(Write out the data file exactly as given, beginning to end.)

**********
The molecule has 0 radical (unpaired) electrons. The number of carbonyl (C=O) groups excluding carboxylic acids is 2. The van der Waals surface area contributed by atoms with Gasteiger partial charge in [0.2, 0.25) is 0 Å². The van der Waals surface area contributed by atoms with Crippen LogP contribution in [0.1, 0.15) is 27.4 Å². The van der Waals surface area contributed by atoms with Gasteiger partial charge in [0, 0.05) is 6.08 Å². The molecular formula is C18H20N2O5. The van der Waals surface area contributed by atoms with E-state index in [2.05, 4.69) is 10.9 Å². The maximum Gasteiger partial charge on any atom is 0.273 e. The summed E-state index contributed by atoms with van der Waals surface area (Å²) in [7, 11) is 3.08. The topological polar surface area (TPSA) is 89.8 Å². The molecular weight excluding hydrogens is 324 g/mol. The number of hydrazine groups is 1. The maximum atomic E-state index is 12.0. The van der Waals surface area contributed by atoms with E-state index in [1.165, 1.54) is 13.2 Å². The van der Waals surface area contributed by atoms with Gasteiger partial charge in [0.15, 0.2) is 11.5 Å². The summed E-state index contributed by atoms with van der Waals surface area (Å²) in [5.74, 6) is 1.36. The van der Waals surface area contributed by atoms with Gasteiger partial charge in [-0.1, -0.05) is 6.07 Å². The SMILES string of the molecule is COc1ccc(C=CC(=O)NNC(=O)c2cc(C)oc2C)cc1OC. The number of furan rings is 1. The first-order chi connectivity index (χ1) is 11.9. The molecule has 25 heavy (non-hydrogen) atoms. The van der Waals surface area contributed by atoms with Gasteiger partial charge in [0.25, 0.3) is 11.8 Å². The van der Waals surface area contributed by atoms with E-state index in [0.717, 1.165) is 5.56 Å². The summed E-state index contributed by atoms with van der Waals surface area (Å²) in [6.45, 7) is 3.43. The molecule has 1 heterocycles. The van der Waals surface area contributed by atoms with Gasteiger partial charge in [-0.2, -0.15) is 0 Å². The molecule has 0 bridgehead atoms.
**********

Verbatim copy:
The molecule has 0 radical (unpaired) electrons. The number of carbonyl (C=O) groups excluding carboxylic acids is 2. The van der Waals surface area contributed by atoms with Gasteiger partial charge in [0.2, 0.25) is 0 Å². The van der Waals surface area contributed by atoms with Crippen LogP contribution in [0.1, 0.15) is 27.4 Å². The van der Waals surface area contributed by atoms with Gasteiger partial charge in [0, 0.05) is 6.08 Å². The molecular formula is C18H20N2O5. The van der Waals surface area contributed by atoms with E-state index in [2.05, 4.69) is 10.9 Å². The maximum Gasteiger partial charge on any atom is 0.273 e. The summed E-state index contributed by atoms with van der Waals surface area (Å²) in [7, 11) is 3.08. The topological polar surface area (TPSA) is 89.8 Å². The molecular weight excluding hydrogens is 324 g/mol. The number of hydrazine groups is 1. The maximum atomic E-state index is 12.0. The van der Waals surface area contributed by atoms with E-state index in [1.165, 1.54) is 13.2 Å². The van der Waals surface area contributed by atoms with Gasteiger partial charge in [0.15, 0.2) is 11.5 Å². The summed E-state index contributed by atoms with van der Waals surface area (Å²) in [5.74, 6) is 1.36. The van der Waals surface area contributed by atoms with Gasteiger partial charge in [-0.1, -0.05) is 6.07 Å². The SMILES string of the molecule is COc1ccc(C=CC(=O)NNC(=O)c2cc(C)oc2C)cc1OC. The number of furan rings is 1. The first-order chi connectivity index (χ1) is 11.9. The molecule has 25 heavy (non-hydrogen) atoms. The van der Waals surface area contributed by atoms with Gasteiger partial charge in [0.25, 0.3) is 11.8 Å². The van der Waals surface area contributed by atoms with E-state index in [0.717, 1.165) is 5.56 Å². The summed E-state index contributed by atoms with van der Waals surface area (Å²) in [6.45, 7) is 3.43. The molecule has 1 heterocycles. The van der Waals surface area contributed by atoms with Gasteiger partial charge in [-0.2, -0.15) is 0 Å². The molecule has 0 bridgehead atoms.